"We're very concerned about our bottom line all the way around," Veronica Nigh, an economist with the American Farm Bureau Federation told The Observatory.
Both the original U.S. steel and aluminum tariffs and China’s retaliatory tariffs will negatively impact farmers, experts said. But if China’s second set of tariffs go into effect, it will have a fairly immediate impact on Midwest farmers who grow a lot of corn and soybeans.
The United States exports 30 percent of soybeans it grows to China every year, roughly $14 billion worth, according to the Farm Bureau. Wisconsin exported more than $7.2 million in soybeans to China in 2017, according to the Richard Hummel, a communications specialist for the Wisconsin Department of Agriculture, Trade and Consumer Protection.
Additionally, the tariffs could also impact $11 million worth of cranberries, and $14 million in ginseng that the state exports to China.
However, products such as soybeans or No. 2 yellow corn are generic commodities — these products are grown around the world, said Brian Gould, an agricultural economics professor at University of Wisconsin-Madison. If those tariffs take effect, China will likely stop importing U.S. soybeans, Gould said, because with the tariffs, they will cost more than soybeans from other countries.
That's a problem for farmers.
The amount of soybeans and corn they have to sell in 2018 is already set because farms typically make planting decisions at the beginning of the calendar year. Without exporting to China, farmers will need to sell those products domestically — flooding the market.
That will cause market prices to drop, causing farmers to make less from this year’s crop — and any stored product, an asset, will lose value.
"You've lost dollars even though you haven't done anything," Gould said.
Even the threat of tariffs sent waves through the market. Nigh said soybean prices dropped 30 percent when the news broke. But she said prices recovered some when people realized they wouldn’t take effect immediately.
"[That] can kind of give you an idea of what's to come if those tariffs were to come into effect," Nigh said.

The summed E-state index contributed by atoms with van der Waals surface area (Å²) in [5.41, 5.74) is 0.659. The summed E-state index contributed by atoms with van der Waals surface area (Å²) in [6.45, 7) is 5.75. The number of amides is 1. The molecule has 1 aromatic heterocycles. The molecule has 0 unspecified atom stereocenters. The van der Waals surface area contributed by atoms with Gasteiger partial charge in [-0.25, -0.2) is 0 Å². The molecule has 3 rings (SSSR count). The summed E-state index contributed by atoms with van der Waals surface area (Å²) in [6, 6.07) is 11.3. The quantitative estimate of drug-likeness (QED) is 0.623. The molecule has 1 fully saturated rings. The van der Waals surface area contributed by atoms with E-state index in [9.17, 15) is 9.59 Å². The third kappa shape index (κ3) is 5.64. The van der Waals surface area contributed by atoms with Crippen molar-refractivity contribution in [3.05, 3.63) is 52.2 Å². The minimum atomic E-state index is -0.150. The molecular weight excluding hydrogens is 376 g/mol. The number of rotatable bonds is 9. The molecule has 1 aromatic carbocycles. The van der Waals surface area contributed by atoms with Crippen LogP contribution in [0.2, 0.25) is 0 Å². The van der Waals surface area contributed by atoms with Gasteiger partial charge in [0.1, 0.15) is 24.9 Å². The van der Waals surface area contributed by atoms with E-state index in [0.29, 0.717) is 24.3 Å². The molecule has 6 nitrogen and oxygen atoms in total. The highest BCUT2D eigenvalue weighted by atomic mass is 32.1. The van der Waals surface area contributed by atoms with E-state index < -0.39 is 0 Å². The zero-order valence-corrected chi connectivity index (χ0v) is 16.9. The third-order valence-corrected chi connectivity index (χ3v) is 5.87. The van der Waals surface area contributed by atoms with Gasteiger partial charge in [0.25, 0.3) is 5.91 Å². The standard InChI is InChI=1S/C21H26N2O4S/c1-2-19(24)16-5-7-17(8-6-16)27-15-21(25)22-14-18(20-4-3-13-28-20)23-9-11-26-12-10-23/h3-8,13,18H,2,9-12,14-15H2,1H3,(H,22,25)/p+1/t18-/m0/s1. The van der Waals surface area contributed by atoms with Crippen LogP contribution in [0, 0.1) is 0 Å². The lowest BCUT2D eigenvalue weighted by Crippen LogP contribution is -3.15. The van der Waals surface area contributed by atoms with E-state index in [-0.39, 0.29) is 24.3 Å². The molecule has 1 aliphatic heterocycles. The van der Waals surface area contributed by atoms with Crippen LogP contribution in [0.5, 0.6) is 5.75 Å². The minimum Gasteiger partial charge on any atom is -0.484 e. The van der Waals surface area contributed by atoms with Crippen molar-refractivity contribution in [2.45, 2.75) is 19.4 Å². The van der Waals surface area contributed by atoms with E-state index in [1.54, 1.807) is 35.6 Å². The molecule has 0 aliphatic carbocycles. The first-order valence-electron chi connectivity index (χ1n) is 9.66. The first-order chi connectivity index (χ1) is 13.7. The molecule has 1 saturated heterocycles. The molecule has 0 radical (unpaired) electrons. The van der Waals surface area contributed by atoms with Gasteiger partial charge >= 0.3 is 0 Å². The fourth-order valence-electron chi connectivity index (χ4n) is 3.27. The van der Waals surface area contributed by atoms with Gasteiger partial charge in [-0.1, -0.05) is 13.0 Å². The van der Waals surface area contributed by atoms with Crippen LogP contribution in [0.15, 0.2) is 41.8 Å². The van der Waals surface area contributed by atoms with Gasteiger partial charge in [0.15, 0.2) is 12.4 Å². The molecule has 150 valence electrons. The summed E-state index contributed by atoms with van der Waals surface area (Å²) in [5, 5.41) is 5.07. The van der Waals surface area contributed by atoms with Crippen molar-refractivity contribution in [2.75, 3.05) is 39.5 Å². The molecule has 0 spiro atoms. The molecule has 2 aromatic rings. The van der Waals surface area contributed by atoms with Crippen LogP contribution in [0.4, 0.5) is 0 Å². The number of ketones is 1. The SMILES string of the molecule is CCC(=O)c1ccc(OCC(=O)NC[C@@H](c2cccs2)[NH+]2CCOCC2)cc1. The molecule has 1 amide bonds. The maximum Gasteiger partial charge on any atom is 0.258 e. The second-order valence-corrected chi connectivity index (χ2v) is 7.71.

Even through the second round of tariffs haven’t been imposed yet, China's imports of U.S. soybeans have taken a dive, according to a report by the Wall Street Journal.
Chinese importers are holding off on purchasing U.S. soybeans and making contracts for future purchases, the newspaper reported. For comparison, the week of Feb.1, 2018 the United States exported about 809,000 metric tons of soybeans to China, but the week of April 26, 2018, it exported only 193,000 metric tons.
"Whatever they’re buying is non-U.S.," Soren Schroder, Bunge Ltd. chief executive officer told Bloomberg News. "They're buying beans in Canada, in Brazil, mostly Brazil, but very deliberately not buying anything from the U.S."
The Farm Bureau has already heard from pork farmers that prices have dropped considerably since the first set of Chinese tariffs. But because export data are sent on a monthly basis, Nigh said they don't have a good idea of the full impact.
Steel and aluminum impact on farms won't be immediate
While the retaliatory tariffs will likely reduce farms' income, the steel and aluminum tariffs will increase the costs to run a farm.
Imported steel will have a 25 percent tax on the current price, and domestically produced steel will raise the price to match it, according to UW-Madison professor Ian Coxhead, a development economist who specializes in globalization, growth and development in East and Southeast Asia.
The higher costs that farm equipment manufacturers incur to produce farm machinery will be passed on to the farmer who buys it, Gould said.
"If you do a search for new or used [farm] equipment, we're talking about hundreds of thousands of dollars. So it really is a big deal," Gould said. "It's not going to be a little amount [that it would go up]."